River deep, mountain high: of long run knowledge trajectories within and between innovation clusters

Önder Nomaler, Bart Verspagen

Research output: Contribution to journalArticleAcademicpeer-review

Abstract

We bring together the topics of geographical clusters and technological trajectories, and shift the focus of the analysis of regional innovation to main technological trends rather than firms. We define a number of inventive clusters in the US space and show that long chains of citations mostly take place between these clusters. This is reminiscent of the idea of global pipelines of knowledge transfer that is found in the geographical literature. The deep citations are used to identify technological trajectories, which are the main directions along which incremental technological progress accumulates into larger changes. While the origin and destination of these trajectories are concentrated in space, the intermediate nodes travel long distances and cover many locations across the globe. We conclude by calling for more theoretical and empirical attention to the ‘deep rivers’ that connect the ‘high mountains’ of local knowledge production.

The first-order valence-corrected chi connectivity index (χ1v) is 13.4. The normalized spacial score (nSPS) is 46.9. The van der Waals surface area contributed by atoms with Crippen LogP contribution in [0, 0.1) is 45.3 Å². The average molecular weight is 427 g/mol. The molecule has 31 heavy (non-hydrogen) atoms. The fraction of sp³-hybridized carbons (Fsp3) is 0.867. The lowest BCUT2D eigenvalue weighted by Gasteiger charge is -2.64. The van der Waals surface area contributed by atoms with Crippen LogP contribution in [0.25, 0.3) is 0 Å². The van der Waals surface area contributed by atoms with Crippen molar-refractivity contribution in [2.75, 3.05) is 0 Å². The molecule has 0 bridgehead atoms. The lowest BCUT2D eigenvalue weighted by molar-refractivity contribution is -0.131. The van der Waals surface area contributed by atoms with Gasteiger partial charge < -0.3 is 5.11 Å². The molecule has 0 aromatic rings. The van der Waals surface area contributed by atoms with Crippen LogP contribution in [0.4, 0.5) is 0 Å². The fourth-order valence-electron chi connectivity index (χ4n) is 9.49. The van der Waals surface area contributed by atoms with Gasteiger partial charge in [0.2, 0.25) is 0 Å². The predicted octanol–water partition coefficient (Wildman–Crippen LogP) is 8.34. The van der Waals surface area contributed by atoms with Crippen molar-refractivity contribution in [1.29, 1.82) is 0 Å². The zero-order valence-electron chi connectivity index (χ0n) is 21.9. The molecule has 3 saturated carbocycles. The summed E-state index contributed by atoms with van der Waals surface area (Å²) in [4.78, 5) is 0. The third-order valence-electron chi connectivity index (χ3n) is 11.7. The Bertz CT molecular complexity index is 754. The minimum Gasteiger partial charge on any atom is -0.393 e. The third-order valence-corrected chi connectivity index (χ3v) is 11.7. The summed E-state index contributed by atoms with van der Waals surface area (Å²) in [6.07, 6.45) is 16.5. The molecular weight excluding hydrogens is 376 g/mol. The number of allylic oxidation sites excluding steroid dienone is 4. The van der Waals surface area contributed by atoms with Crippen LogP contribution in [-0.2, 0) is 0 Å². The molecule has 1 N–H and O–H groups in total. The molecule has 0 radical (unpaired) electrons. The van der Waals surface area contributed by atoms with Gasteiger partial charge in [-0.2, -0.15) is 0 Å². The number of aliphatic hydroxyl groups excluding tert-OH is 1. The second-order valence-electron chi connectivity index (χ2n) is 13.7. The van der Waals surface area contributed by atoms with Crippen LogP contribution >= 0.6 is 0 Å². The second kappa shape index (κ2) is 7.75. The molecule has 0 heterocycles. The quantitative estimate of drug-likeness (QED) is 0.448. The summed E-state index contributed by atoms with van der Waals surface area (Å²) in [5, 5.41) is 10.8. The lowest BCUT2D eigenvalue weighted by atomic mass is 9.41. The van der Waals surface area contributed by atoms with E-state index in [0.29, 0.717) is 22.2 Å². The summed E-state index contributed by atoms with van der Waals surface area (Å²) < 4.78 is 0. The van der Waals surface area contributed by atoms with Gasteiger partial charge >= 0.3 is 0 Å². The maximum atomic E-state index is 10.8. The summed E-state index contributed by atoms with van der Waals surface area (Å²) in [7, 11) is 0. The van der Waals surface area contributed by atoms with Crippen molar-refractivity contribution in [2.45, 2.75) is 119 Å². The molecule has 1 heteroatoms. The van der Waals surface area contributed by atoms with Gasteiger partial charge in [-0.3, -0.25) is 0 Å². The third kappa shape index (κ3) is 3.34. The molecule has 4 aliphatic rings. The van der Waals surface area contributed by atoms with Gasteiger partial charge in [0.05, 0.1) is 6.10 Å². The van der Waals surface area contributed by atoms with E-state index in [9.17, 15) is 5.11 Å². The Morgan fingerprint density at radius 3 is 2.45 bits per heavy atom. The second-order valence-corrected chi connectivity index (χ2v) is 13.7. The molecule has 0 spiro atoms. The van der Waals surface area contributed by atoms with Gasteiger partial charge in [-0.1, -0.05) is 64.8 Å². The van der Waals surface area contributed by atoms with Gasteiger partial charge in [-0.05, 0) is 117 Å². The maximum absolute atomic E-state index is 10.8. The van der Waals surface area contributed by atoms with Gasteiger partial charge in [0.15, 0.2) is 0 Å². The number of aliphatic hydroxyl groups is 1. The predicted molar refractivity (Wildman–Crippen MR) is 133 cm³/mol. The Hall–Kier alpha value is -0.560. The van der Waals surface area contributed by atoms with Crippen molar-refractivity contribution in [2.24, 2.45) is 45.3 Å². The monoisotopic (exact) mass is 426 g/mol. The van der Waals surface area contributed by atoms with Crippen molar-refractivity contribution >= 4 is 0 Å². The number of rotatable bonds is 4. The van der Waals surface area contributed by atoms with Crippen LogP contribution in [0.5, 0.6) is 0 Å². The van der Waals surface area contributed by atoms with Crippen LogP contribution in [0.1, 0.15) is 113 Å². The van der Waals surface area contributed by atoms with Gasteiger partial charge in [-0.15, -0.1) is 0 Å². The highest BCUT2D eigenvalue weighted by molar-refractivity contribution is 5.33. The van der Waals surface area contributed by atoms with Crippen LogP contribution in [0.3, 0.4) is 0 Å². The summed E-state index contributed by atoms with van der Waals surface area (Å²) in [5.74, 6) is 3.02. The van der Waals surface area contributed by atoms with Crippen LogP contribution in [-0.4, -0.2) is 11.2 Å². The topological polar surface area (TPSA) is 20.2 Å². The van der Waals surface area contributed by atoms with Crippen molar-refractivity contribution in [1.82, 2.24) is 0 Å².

Original languageEnglish
Pages (from-to)1259-1278
Number of pages20
JournalJournal of Economic Geography
Volume16
Issue number6
Early online date24 Oct 2016
DOIs
Publication statusPublished - Nov 2016

JEL classifications

  • o33 - "Technological Change: Choices and Consequences; Diffusion Processes"
  • o31 - Innovation and Invention: Processes and Incentives
  • r11 - Regional Economic Activity: Growth, Development, Environmental Issues, and Changes

Keywords

  • patent citations
  • regional concentration of inventive activities
  • technological trajectories
  • SPILLOVERS
  • PATENT CITATION NETWORKS
  • LOCALIZATION
  • TECHNOLOGICAL TRAJECTORIES
  • EUROPEAN PATENTS
  • GROWTH
  • CREATION
  • Patent citations
  • GEOGRAPHY

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